The primary treatment goal for gastroparesis related to diabetes is to regain control of blood glucose levels. Treatments include insulin, oral medications, changes in what and when you eat, and, in severe cases, feeding tubes and intravenous feeding.
It is important to note that in most cases treatment does not cure gastroparesis--it is usually a chronic condition. Treatment helps you manage the condition so that you can be as healthy and comfortable as possible.
Insulin for blood glucose control
If you have gastroparesis, your food is being absorbed more slowly and at unpredictable times. To control blood glucose, you may need to
- take insulin more often
- take your insulin after you eat instead of before
- check your blood glucose levels frequently after you eat and administer insulin whenever necessary
Your doctor will give you specific instructions based on your particular needs.
Medication for Gastroparesis
Several drugs are used to treat gastroparesis. Your doctor may try different drugs or combinations of drugs to find the most effective treatment.
- Metoclopramide (Reglan). This drug stimulates stomach muscle
contractions to help empty food. It also helps reduce nausea and vomiting.
Metoclopramide is taken 20 to 30 minutes before meals and at bedtime.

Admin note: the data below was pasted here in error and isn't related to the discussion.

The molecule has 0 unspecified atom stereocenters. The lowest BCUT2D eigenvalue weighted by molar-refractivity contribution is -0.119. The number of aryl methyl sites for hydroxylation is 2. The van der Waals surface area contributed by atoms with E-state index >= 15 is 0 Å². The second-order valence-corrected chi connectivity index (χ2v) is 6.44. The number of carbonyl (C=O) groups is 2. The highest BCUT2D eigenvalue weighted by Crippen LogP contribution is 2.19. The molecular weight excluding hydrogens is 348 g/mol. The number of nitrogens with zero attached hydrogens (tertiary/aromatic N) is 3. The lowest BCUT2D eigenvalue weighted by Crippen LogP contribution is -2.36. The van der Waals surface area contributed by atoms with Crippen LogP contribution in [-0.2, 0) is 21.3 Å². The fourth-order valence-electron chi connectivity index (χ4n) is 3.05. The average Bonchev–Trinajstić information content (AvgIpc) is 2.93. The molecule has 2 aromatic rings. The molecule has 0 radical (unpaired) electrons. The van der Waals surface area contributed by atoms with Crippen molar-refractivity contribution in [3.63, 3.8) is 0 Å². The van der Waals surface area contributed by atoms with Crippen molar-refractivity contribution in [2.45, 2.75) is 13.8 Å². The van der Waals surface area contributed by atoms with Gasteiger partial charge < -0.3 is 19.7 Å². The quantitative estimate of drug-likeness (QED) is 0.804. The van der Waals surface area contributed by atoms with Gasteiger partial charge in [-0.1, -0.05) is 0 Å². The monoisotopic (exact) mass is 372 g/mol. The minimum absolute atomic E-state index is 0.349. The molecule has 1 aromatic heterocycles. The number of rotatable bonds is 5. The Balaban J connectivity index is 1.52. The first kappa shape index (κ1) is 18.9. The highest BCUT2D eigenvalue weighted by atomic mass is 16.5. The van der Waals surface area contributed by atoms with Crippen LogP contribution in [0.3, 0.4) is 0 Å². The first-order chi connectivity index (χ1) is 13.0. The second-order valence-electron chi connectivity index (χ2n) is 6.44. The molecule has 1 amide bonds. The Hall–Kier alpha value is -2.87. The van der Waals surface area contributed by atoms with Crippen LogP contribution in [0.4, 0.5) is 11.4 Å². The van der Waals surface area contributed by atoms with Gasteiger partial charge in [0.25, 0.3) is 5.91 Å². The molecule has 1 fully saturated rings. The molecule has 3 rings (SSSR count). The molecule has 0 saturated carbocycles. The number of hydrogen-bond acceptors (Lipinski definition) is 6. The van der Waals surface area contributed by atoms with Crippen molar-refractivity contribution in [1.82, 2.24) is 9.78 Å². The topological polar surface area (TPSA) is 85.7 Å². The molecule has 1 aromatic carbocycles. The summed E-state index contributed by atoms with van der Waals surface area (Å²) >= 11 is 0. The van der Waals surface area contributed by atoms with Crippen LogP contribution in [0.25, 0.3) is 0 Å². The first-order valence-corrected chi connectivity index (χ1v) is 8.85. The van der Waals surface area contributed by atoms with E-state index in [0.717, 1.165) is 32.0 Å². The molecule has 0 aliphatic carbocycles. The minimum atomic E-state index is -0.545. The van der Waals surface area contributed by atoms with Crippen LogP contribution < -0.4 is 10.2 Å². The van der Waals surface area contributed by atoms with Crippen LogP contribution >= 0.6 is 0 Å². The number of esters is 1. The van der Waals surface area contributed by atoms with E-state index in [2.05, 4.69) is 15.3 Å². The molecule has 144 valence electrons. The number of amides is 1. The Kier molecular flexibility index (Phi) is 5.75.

Side effects of this drug are fatigue, sleepiness, and sometimes depression, anxiety, and problems with physical movement.
- Erythromycin. This antibiotic also improves stomach emptying.
It works by increasing the contractions that move food through the stomach.
Side effects are nausea, vomiting, and abdominal cramps.
- Domperidone. The Food and Drug Administration is reviewing
domperidone, which has been used elsewhere in the world to treat gastroparesis. It is a promotility agent like metoclopramide. Domperidone
also helps with nausea.
- Other medications. Other medications may be used to treat symptoms and problems related to gastroparesis. For example, an antiemetic can help with nausea and vomiting. Antibiotics will clear up a bacterial
infection. If you have a bezoar, the doctor may use an endoscope to inject medication that will dissolve it.